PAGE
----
Sarah Khan - Making Police Officers Responsive to Women in Gender Segregated Societies: Evidence from Pakistan
How can we make bureaucracies more responsive to women’s concerns? Existing literature differentiates between integrating women into existing spaces, versus creating separate spaces. Drawing on experimental and qualitative evidence from a community policing intervention in Pakistan, we challenge this binary, and argue that norms of gender-based segregation, which differ across institutions and society, shape the design choices for policy interventions. We study the effects of a “gender responsive” model of community policing (CPOPG), which accommodates norms of physical gender-based segregation in public, yet challenges task-based gender segregation within the police force. Compared to a “gender-neutral” model (CPOP), which perpetuates women’s exclusion, we find that that CPOP-G sees high women’s participation in public forums, and the public voicing of concerns around gender-based violence (GBV). Moreover, we document lasting changes in police officers’ beliefs about citizens’ prioritization of GBV over other community issues, as well officers’ own prioritization of GBV as a top concern for police. Our findings show how contextual norms of segregation perpetuate unequal outcomes when ignored in policy design, but also demonstrate the promise of lasting gains when reforms are designed taking norms into account.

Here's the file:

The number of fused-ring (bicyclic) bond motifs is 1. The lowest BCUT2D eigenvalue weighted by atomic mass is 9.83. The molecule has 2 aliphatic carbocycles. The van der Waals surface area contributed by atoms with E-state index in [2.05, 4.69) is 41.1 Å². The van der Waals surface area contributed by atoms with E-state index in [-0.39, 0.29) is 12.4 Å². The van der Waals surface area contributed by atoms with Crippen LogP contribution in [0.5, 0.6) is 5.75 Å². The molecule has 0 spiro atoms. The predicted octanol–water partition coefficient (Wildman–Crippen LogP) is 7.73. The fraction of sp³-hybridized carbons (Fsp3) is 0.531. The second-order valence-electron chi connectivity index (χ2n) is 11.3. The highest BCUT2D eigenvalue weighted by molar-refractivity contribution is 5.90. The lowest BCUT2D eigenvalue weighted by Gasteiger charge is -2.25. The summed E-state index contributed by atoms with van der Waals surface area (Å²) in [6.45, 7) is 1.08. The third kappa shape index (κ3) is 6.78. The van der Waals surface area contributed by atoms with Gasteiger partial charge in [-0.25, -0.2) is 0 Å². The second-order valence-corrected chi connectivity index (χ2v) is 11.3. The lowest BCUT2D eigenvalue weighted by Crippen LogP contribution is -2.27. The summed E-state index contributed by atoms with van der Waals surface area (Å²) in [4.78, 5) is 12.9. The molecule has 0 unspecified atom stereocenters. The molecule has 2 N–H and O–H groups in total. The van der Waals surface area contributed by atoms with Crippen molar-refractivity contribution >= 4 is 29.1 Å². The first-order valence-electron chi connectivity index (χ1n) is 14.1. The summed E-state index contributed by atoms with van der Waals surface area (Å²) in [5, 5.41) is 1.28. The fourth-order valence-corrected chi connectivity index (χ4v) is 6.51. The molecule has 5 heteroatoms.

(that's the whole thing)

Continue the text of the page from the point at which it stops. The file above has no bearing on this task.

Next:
Sarah Khan is an Assistant Professor at the Department of Political Science at Yale University. She completed her Ph.D. in political science at Columbia University, and was previously a doctoral candidate fellow at the Center for Global Development in Washington, D.C.
At Yale, she is a member of the South Asian Studies Council (SASC), and the Women, Gender and Sexuality Studies (WGSS) Council. In Pakistan, she is an Associate Fellow at the Institute of Development and Economic Alternatives (IDEAS) and a Fellow at the Mahbub ul Haq Research Center (MHRC). She is also a member of the Empirical Research on Gender (EGEN) and Evidence in Governance and Politics (EGAP) research networks.
Her research interests lie at the intersection of gender and comparative politics, with a regional specialization in South Asia. In her work, she studies gender gaps in political preferences, patterns of preference expression, and the barriers to women’s political participation and representation. In another strand of research, she explores questions related to the prevention of violence against women. She designs research projects in collaboration with civil society organizations and government institutions to evaluate policy impact and generate actionable evidence. Her research is published or forthcoming in the American Political Science Review, Journal of Experimental Political Science and PS: Political Science and Politics.